What’s Next 2017: Growing the business by leaps and bounds with data
By Sharmila Ganapathy-Wallace November 15, 2017
- Make use of your data, make quick decisions to see opportunities and cost savings.
- In Malaysia, not many retailers understand the benefits of using data
BACK in 2002, Senheng Eletric (KL) Sdn Bhd managing director Lim Kim Heng decided that he wanted to grow the company and make quick decisions. He had ideas on what he wanted to do with the company and wanted to execute them as soon as possible.
However, he was soon faced with a stumbling block. He asked his IT managers for data and was told he had to wait two weeks for the data. This led to him being extremely frustrated and thus he decided to invest more money in IT.
“At that stage, we were a RM200 million company. We had to invest half a million in IT. However, this paid off in less than two years. Make use of your data, make quick decisions and you will see a lot of opportunities and cost savings,” Lim said during the recent “What’s Next 2017” conference during a fireside chat titled “From SME to Billion Ringgit Club- The Data Journey of Senheng Electric”.
Why haven’t other SMEs done the same thing, asked provocateur and Digital News Asia founder Karamjit Singh.
Lim replied that they dreamed big and thought big, and dared to take on the challenge. “A lot of other retailers didn’t dare, but I dared, so we’re now the biggest in the country.”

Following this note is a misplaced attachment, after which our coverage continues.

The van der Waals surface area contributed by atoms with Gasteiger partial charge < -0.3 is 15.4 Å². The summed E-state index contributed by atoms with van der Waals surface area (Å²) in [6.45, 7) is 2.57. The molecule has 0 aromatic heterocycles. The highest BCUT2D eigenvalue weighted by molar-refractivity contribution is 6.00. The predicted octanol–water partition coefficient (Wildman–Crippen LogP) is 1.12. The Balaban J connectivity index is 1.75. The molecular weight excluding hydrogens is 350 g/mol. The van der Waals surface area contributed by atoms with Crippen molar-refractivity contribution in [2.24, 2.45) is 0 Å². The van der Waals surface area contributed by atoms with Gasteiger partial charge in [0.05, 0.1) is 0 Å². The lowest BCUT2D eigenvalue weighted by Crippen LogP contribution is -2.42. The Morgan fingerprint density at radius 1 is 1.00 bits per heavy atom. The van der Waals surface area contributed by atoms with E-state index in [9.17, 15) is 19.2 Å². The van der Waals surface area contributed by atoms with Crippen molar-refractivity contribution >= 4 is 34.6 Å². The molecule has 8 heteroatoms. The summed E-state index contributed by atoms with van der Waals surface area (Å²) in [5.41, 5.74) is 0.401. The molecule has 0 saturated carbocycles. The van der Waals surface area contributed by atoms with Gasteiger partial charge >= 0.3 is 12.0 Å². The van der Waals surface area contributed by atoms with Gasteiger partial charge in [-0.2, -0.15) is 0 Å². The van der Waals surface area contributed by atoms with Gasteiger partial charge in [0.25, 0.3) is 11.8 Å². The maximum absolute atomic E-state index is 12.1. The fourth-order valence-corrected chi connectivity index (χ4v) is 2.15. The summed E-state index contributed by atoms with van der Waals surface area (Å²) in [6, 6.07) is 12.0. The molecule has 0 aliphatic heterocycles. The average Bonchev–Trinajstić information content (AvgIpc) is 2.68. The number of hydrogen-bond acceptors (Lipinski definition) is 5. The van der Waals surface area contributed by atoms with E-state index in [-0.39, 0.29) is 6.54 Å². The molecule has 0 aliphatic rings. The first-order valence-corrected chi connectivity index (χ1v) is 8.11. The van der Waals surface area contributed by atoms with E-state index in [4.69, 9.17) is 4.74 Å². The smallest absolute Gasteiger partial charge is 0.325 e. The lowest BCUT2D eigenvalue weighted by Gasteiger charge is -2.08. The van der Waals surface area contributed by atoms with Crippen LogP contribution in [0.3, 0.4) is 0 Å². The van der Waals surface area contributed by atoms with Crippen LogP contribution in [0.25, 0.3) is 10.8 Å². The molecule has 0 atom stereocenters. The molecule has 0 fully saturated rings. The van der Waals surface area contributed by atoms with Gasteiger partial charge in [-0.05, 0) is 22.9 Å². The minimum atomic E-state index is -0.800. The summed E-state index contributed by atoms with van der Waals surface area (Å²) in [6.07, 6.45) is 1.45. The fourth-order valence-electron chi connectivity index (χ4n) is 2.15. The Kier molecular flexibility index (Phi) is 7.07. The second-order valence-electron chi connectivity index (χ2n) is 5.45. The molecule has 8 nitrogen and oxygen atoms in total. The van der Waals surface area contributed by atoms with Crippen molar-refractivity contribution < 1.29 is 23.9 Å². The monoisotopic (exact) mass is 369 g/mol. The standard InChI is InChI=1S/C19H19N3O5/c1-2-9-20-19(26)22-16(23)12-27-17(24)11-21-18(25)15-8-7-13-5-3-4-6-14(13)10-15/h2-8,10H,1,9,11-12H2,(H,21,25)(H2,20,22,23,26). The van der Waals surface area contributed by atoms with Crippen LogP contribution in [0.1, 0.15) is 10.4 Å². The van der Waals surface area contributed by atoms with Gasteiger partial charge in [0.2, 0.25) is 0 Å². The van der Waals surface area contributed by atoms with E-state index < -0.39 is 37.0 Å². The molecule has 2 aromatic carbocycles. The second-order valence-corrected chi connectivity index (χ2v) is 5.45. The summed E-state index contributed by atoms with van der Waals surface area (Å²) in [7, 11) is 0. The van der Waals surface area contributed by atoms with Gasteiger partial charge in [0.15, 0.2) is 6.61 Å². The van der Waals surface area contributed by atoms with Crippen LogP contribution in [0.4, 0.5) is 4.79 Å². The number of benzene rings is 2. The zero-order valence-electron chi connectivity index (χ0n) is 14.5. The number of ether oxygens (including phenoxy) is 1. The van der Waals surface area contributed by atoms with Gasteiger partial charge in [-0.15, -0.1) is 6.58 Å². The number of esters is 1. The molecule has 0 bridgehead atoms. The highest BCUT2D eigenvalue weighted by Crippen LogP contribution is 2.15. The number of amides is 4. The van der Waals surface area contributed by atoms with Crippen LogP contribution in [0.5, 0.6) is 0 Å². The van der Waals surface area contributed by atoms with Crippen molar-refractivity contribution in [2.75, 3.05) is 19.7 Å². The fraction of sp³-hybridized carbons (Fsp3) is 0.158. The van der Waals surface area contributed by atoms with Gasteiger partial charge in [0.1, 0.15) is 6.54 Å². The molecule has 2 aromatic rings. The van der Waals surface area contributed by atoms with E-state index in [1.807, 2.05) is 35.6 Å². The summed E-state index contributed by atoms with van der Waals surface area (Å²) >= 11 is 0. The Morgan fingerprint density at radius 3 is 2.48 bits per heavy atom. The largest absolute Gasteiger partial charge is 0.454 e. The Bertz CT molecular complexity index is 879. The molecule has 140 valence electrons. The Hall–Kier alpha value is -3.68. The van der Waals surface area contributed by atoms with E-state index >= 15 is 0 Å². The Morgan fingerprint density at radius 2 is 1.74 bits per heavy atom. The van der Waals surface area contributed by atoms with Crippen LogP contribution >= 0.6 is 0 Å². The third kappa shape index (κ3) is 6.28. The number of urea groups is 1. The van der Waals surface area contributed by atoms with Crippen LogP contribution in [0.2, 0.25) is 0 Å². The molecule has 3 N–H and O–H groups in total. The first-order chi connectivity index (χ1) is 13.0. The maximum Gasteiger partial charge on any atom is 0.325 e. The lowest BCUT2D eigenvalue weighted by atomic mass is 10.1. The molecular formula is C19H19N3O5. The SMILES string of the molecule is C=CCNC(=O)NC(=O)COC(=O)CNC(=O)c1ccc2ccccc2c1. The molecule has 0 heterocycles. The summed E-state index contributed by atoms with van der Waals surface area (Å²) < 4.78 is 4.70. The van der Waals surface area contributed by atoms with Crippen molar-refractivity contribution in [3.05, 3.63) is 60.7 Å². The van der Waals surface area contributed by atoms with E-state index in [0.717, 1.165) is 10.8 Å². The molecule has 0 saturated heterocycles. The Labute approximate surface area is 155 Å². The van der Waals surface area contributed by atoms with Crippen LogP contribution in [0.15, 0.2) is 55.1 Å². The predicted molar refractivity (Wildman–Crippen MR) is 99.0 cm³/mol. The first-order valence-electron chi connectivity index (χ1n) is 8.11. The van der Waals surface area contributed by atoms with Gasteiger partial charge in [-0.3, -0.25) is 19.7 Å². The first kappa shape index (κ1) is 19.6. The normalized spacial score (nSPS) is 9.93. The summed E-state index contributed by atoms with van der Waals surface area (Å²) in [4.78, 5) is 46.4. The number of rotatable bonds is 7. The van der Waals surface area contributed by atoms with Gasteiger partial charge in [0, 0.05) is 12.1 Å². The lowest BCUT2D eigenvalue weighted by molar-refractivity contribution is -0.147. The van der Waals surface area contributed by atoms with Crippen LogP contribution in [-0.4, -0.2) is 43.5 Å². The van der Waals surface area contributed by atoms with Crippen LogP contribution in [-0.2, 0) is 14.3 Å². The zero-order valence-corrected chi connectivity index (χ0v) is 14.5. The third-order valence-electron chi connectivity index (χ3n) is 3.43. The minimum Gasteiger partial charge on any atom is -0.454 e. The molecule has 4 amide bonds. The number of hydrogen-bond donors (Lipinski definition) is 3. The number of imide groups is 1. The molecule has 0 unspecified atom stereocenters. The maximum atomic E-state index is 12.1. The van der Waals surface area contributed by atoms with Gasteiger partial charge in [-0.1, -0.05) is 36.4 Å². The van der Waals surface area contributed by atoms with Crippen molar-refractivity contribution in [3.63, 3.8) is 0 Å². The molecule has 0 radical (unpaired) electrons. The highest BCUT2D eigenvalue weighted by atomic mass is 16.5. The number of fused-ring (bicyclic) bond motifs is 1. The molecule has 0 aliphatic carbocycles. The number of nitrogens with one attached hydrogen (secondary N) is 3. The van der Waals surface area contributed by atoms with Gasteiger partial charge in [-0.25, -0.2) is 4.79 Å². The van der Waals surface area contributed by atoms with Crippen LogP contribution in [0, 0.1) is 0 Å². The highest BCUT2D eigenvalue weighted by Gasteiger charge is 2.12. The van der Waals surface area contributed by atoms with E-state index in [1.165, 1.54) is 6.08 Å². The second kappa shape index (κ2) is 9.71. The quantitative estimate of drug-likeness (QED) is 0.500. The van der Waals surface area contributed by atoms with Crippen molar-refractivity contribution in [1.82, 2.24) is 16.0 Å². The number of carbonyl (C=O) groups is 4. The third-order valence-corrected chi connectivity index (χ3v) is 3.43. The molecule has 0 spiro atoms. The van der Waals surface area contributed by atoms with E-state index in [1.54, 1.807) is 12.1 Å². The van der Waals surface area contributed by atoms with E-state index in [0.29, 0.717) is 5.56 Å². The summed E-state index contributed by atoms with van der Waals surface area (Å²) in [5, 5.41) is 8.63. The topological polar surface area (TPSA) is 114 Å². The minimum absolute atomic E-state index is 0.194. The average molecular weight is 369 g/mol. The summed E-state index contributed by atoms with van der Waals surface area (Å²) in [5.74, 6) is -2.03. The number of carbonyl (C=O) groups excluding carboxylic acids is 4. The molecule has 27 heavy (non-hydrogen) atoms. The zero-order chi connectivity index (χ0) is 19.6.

He shared that in the global retail landscape, Malaysia is still far behind Japan and Taiwan. “We flew to Taiwan to learn how to duplicate stores and create chain stores. Sometimes you can’t find things locally, you should go out of the country to learn.”
“Once you are the CEO you have to lead the company and make the decisions, you need to know what’s going on, you need to use e-commerce,” he added.
Once he knew about data, could his people accept it? “When you implement BI, no one gets used to it except the CEO. Now we implement BI on the go, right to the hands of every shop manager. There are currently close to 300 users using BI,” he said, referring to business intelligence.
According to Lim, by sharing with his staff the same access he has to data, they can tell whether they’re lagging behind and then act. This is how he empowered his store managers. He also monitors his staff every quarter via key performance indicators and in the past, has had to transfer non-performers to smaller units, demoting them and even sacking some.
Passing on the knowledge
Karamjit asked Lim why other SMEs had not followed Sengheng’s example, despite the success they have had using data the right way. “I think in Malaysia not many retailers understand the use of data, the benefits of using data,” Lim said.
“The traditional method of using BI was different, you needed to spend half a million to one million to have in-house BI. But now with new utility models, you can lease and reduce the cost of entry and the risk of investing half a million,” he added.
In fact, Lim founded Blackbox Insights Sdn Bhd, a data company to promote big data analytics and make it affordable to other SMEs.